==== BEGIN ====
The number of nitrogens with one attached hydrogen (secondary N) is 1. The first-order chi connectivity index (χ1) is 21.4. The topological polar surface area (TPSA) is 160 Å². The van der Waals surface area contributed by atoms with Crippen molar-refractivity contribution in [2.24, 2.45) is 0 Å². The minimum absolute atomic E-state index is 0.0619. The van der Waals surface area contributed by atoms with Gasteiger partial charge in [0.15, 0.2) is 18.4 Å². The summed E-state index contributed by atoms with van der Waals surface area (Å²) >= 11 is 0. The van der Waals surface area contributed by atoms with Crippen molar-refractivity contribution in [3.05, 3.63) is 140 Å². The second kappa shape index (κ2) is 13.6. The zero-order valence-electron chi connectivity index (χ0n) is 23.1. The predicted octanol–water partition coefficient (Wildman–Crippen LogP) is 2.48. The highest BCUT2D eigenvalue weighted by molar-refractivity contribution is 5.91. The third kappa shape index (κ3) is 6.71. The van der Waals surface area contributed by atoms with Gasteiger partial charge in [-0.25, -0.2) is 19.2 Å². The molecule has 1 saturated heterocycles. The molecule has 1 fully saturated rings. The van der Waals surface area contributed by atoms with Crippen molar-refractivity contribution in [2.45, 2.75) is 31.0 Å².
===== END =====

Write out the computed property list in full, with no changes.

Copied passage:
The number of nitrogens with one attached hydrogen (secondary N) is 1. The first-order chi connectivity index (χ1) is 21.4. The topological polar surface area (TPSA) is 160 Å². The van der Waals surface area contributed by atoms with Crippen molar-refractivity contribution in [2.24, 2.45) is 0 Å². The minimum absolute atomic E-state index is 0.0619. The van der Waals surface area contributed by atoms with Gasteiger partial charge in [0.15, 0.2) is 18.4 Å². The summed E-state index contributed by atoms with van der Waals surface area (Å²) >= 11 is 0. The van der Waals surface area contributed by atoms with Crippen molar-refractivity contribution in [3.05, 3.63) is 140 Å². The second kappa shape index (κ2) is 13.6. The zero-order valence-electron chi connectivity index (χ0n) is 23.1. The predicted octanol–water partition coefficient (Wildman–Crippen LogP) is 2.48. The highest BCUT2D eigenvalue weighted by molar-refractivity contribution is 5.91. The third kappa shape index (κ3) is 6.71. The van der Waals surface area contributed by atoms with Gasteiger partial charge in [-0.25, -0.2) is 19.2 Å². The molecule has 1 saturated heterocycles. The molecule has 1 fully saturated rings. The van der Waals surface area contributed by atoms with Crippen molar-refractivity contribution in [2.45, 2.75) is 31.0 Å².